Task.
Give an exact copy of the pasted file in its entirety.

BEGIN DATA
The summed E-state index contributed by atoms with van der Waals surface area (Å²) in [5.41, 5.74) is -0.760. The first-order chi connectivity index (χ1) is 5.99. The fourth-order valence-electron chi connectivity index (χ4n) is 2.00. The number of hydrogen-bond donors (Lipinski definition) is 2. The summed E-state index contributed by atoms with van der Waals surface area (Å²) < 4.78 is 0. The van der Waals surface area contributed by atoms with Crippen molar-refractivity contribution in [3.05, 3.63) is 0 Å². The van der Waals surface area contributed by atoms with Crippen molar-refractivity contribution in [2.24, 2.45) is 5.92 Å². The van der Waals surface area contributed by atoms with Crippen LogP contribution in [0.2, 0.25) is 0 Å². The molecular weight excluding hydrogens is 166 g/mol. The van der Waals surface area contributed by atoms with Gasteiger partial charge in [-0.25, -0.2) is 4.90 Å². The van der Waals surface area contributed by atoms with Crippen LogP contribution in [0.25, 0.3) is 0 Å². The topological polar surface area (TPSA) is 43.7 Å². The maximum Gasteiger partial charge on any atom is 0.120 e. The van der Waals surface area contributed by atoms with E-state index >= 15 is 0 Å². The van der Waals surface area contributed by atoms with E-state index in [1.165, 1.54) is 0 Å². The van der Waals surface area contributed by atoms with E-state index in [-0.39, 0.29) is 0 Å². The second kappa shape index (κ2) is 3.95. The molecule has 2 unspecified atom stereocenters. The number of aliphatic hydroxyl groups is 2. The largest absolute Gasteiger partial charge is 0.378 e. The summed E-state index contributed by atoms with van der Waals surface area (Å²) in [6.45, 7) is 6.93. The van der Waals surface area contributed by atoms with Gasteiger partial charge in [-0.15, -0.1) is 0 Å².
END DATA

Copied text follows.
The summed E-state index contributed by atoms with van der Waals surface area (Å²) in [5.41, 5.74) is -0.760. The first-order chi connectivity index (χ1) is 5.99. The fourth-order valence-electron chi connectivity index (χ4n) is 2.00. The number of hydrogen-bond donors (Lipinski definition) is 2. The summed E-state index contributed by atoms with van der Waals surface area (Å²) < 4.78 is 0. The van der Waals surface area contributed by atoms with Crippen molar-refractivity contribution in [3.05, 3.63) is 0 Å². The van der Waals surface area contributed by atoms with Crippen molar-refractivity contribution in [2.24, 2.45) is 5.92 Å². The van der Waals surface area contributed by atoms with Crippen LogP contribution in [0.2, 0.25) is 0 Å². The molecular weight excluding hydrogens is 166 g/mol. The van der Waals surface area contributed by atoms with Gasteiger partial charge in [-0.25, -0.2) is 4.90 Å². The van der Waals surface area contributed by atoms with Crippen LogP contribution in [0.25, 0.3) is 0 Å². The topological polar surface area (TPSA) is 43.7 Å². The maximum Gasteiger partial charge on any atom is 0.120 e. The van der Waals surface area contributed by atoms with E-state index >= 15 is 0 Å². The van der Waals surface area contributed by atoms with E-state index in [1.165, 1.54) is 0 Å². The van der Waals surface area contributed by atoms with E-state index in [-0.39, 0.29) is 0 Å². The second kappa shape index (κ2) is 3.95. The molecule has 2 unspecified atom stereocenters. The number of aliphatic hydroxyl groups is 2. The largest absolute Gasteiger partial charge is 0.378 e. The summed E-state index contributed by atoms with van der Waals surface area (Å²) in [6.45, 7) is 6.93. The van der Waals surface area contributed by atoms with Gasteiger partial charge in [-0.15, -0.1) is 0 Å².